• Fish farms create a high amount of waste, adding nutrients to the waters in which they are placed. These additional nutrients contribute to algae blooms and environmental degradation. Although the standard approach is to place offshore fish cages in areas with moderate currents so that the wastewater is carried away from the cage, the dilution of this waste does not remove it from the system. Since Florida’s Gulf coast already suffers from red tides that are exacerbated by human-introduced nutrients, we are concerned that offshore fish cages will contribute to the issue of excessive nutrients. This is especially true given that red tide blooms start in an offshore environment that is normally nutrient-limited. Red tides cause large-scale fish kills and close shellfish harvest. Increasing red tide occurrence will negatively impact tarpon and the tarpon fishery, as well as other fisheries.
  • The permitted fish cage site is well within the area impacted by red tides. What happens when a red tide occurs and kills the 20,000 fish in offshore fish cages? Such a high density of dead fish is an environmental threat.
  • The presence of large fish cages in offshore waters will aggregate fish, acting as a Fish Attracting Device (FAD), which may impact fish migrations and reproduction in two ways. First, the cages will likely attract sharks. Since tarpon seasonally migrate through areas preferred by offshore aquaculture, tarpon may be exposed to high encounter rates with sharks along their migration pathways. There are similar concerns for other migratory species. Second, for species that are already overfished, FADs, such as a fish cage, will increase the catch rate, and thus harvest, contributing to overfishing.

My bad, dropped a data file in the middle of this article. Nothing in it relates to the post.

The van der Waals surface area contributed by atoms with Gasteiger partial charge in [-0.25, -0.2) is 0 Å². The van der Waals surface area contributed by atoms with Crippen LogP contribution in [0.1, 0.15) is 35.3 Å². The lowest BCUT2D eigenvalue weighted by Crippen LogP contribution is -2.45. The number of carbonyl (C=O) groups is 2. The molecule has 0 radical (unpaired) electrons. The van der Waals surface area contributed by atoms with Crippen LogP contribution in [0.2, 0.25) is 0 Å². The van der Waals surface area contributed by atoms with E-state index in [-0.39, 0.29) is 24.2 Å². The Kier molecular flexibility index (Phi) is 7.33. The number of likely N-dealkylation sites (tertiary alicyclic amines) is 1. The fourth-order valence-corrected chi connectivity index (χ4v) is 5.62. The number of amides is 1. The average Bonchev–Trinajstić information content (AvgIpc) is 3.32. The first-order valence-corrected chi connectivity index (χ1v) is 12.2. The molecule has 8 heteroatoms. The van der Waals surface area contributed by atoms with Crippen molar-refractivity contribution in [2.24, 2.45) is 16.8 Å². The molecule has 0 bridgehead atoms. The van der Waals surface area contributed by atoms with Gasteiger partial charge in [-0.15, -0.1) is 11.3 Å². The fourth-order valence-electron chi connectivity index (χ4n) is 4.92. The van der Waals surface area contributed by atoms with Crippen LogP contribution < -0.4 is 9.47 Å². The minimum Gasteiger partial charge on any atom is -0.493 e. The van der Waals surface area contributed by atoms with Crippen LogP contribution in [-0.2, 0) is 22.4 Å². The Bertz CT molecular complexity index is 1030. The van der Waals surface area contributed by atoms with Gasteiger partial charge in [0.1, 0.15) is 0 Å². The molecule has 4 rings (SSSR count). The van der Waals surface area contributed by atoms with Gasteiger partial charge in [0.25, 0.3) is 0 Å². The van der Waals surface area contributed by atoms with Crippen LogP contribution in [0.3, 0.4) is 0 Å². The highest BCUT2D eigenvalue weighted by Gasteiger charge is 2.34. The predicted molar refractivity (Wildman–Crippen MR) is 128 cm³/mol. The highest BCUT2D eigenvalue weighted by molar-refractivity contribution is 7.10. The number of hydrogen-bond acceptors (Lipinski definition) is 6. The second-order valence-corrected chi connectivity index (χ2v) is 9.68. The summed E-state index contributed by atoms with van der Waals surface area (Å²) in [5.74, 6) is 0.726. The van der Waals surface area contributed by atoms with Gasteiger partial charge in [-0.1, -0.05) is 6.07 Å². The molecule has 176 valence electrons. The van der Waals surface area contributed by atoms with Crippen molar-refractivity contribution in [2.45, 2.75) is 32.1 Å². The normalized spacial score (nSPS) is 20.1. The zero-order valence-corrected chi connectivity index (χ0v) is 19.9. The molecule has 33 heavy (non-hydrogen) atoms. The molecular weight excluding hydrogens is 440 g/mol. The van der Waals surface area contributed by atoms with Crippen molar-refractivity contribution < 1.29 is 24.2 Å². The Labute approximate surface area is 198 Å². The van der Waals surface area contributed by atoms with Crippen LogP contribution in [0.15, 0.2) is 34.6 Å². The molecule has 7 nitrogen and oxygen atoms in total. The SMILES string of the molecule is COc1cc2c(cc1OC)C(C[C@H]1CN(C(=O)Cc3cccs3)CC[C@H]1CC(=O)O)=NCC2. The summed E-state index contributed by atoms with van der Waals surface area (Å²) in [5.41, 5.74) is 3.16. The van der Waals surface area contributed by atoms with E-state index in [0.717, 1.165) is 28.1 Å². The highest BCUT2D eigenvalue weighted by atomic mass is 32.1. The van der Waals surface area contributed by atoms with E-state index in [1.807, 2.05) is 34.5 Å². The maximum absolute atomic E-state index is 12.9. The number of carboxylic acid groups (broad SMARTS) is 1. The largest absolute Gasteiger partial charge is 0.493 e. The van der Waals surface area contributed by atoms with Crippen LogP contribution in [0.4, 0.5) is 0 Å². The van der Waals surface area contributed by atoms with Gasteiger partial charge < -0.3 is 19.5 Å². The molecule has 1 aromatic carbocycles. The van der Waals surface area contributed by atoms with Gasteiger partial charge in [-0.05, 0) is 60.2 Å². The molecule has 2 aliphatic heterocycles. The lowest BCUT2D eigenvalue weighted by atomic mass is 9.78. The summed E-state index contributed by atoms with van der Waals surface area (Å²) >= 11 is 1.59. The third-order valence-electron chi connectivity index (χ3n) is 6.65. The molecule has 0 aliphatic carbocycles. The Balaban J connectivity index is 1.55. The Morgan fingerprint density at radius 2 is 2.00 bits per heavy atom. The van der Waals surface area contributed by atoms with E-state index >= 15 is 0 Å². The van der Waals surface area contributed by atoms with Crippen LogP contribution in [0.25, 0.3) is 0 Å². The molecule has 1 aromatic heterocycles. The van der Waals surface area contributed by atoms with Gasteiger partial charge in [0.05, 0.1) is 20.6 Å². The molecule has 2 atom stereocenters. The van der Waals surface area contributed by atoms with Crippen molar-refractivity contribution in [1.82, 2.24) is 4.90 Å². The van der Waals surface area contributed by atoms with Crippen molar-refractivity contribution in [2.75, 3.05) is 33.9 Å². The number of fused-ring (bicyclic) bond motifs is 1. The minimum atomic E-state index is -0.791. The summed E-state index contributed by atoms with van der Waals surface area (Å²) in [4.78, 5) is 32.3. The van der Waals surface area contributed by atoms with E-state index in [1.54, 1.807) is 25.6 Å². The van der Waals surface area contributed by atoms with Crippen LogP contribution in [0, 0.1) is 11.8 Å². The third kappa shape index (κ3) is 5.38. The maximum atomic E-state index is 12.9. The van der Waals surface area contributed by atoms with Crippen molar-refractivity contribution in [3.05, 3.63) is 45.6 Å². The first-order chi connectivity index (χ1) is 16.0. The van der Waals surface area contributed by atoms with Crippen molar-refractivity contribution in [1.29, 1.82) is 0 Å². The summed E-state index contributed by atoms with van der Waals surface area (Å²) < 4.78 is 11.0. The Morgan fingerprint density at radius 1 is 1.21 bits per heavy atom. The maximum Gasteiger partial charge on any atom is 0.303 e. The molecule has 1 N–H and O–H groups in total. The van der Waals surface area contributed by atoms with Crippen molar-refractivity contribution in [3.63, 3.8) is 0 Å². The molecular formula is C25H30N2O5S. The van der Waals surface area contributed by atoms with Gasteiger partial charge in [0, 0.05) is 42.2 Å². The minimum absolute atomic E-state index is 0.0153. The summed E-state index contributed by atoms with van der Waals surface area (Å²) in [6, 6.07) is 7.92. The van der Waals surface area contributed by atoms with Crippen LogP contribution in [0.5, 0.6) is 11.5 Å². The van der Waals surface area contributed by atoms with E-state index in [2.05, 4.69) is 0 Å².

• It would be beneficial to more proactively control the use of pharmaceuticals and other prophylactics. Since pharmaceutical contamination has been shown to affect fish behavior, migrations, and reproduction, this is a concern for native species. Indeed, preliminary data from BTT research shows that bonefish in the Florida Keys have numerous pharmaceuticals in their tissues. Adding more pharmaceuticals to the ecosystem via fish cages is not wise.